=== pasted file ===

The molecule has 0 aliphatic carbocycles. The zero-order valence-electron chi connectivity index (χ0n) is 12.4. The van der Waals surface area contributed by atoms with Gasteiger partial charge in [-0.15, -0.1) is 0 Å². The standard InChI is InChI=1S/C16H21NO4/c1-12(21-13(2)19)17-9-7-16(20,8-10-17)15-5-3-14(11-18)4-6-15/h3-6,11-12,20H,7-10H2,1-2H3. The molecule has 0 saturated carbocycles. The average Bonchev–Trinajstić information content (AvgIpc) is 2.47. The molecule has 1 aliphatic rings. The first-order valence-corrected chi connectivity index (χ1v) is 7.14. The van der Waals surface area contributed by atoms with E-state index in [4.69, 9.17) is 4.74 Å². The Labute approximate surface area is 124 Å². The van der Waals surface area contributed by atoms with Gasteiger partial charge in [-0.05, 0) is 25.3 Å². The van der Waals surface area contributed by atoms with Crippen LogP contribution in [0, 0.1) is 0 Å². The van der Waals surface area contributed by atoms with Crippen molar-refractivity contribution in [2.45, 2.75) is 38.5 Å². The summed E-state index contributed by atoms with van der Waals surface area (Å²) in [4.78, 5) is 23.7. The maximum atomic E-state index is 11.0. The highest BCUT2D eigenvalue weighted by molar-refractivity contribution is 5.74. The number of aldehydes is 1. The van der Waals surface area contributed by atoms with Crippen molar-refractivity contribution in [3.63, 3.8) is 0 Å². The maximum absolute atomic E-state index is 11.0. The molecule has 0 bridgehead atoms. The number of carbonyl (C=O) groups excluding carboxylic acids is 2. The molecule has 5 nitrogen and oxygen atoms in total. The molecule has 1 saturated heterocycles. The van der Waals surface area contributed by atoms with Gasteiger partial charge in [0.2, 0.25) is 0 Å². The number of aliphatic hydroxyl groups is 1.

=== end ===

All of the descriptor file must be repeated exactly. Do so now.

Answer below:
The molecule has 0 aliphatic carbocycles. The zero-order valence-electron chi connectivity index (χ0n) is 12.4. The van der Waals surface area contributed by atoms with Gasteiger partial charge in [-0.15, -0.1) is 0 Å². The standard InChI is InChI=1S/C16H21NO4/c1-12(21-13(2)19)17-9-7-16(20,8-10-17)15-5-3-14(11-18)4-6-15/h3-6,11-12,20H,7-10H2,1-2H3. The molecule has 0 saturated carbocycles. The average Bonchev–Trinajstić information content (AvgIpc) is 2.47. The molecule has 1 aliphatic rings. The first-order valence-corrected chi connectivity index (χ1v) is 7.14. The van der Waals surface area contributed by atoms with E-state index in [4.69, 9.17) is 4.74 Å². The Labute approximate surface area is 124 Å². The van der Waals surface area contributed by atoms with Gasteiger partial charge in [-0.05, 0) is 25.3 Å². The van der Waals surface area contributed by atoms with Crippen LogP contribution in [0, 0.1) is 0 Å². The van der Waals surface area contributed by atoms with Crippen molar-refractivity contribution in [2.45, 2.75) is 38.5 Å². The summed E-state index contributed by atoms with van der Waals surface area (Å²) in [4.78, 5) is 23.7. The maximum atomic E-state index is 11.0. The highest BCUT2D eigenvalue weighted by molar-refractivity contribution is 5.74. The number of aldehydes is 1. The van der Waals surface area contributed by atoms with Crippen molar-refractivity contribution in [3.63, 3.8) is 0 Å². The maximum absolute atomic E-state index is 11.0. The molecule has 0 bridgehead atoms. The number of carbonyl (C=O) groups excluding carboxylic acids is 2. The molecule has 5 nitrogen and oxygen atoms in total. The molecule has 1 saturated heterocycles. The van der Waals surface area contributed by atoms with Gasteiger partial charge in [0.2, 0.25) is 0 Å². The number of aliphatic hydroxyl groups is 1.